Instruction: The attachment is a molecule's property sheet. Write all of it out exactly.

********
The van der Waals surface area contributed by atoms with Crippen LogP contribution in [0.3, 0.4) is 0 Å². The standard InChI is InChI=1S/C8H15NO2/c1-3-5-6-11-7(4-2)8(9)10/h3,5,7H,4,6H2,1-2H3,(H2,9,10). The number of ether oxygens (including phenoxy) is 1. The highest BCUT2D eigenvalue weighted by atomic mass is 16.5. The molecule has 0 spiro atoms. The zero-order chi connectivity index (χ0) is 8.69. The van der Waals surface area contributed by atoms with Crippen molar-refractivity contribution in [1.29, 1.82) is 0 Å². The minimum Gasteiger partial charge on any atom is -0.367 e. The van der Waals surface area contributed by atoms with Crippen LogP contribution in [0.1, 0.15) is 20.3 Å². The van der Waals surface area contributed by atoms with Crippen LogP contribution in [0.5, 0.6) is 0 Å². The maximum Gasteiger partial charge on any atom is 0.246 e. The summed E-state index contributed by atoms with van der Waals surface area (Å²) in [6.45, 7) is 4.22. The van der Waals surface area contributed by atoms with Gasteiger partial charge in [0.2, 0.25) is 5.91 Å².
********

The van der Waals surface area contributed by atoms with Crippen LogP contribution in [0.3, 0.4) is 0 Å². The standard InChI is InChI=1S/C8H15NO2/c1-3-5-6-11-7(4-2)8(9)10/h3,5,7H,4,6H2,1-2H3,(H2,9,10). The number of ether oxygens (including phenoxy) is 1. The highest BCUT2D eigenvalue weighted by atomic mass is 16.5. The molecule has 0 spiro atoms. The zero-order chi connectivity index (χ0) is 8.69. The van der Waals surface area contributed by atoms with Crippen molar-refractivity contribution in [1.29, 1.82) is 0 Å². The minimum Gasteiger partial charge on any atom is -0.367 e. The van der Waals surface area contributed by atoms with Crippen LogP contribution in [0.1, 0.15) is 20.3 Å². The van der Waals surface area contributed by atoms with Crippen LogP contribution in [0.5, 0.6) is 0 Å². The maximum Gasteiger partial charge on any atom is 0.246 e. The summed E-state index contributed by atoms with van der Waals surface area (Å²) in [6.45, 7) is 4.22. The van der Waals surface area contributed by atoms with Gasteiger partial charge in [0.2, 0.25) is 5.91 Å².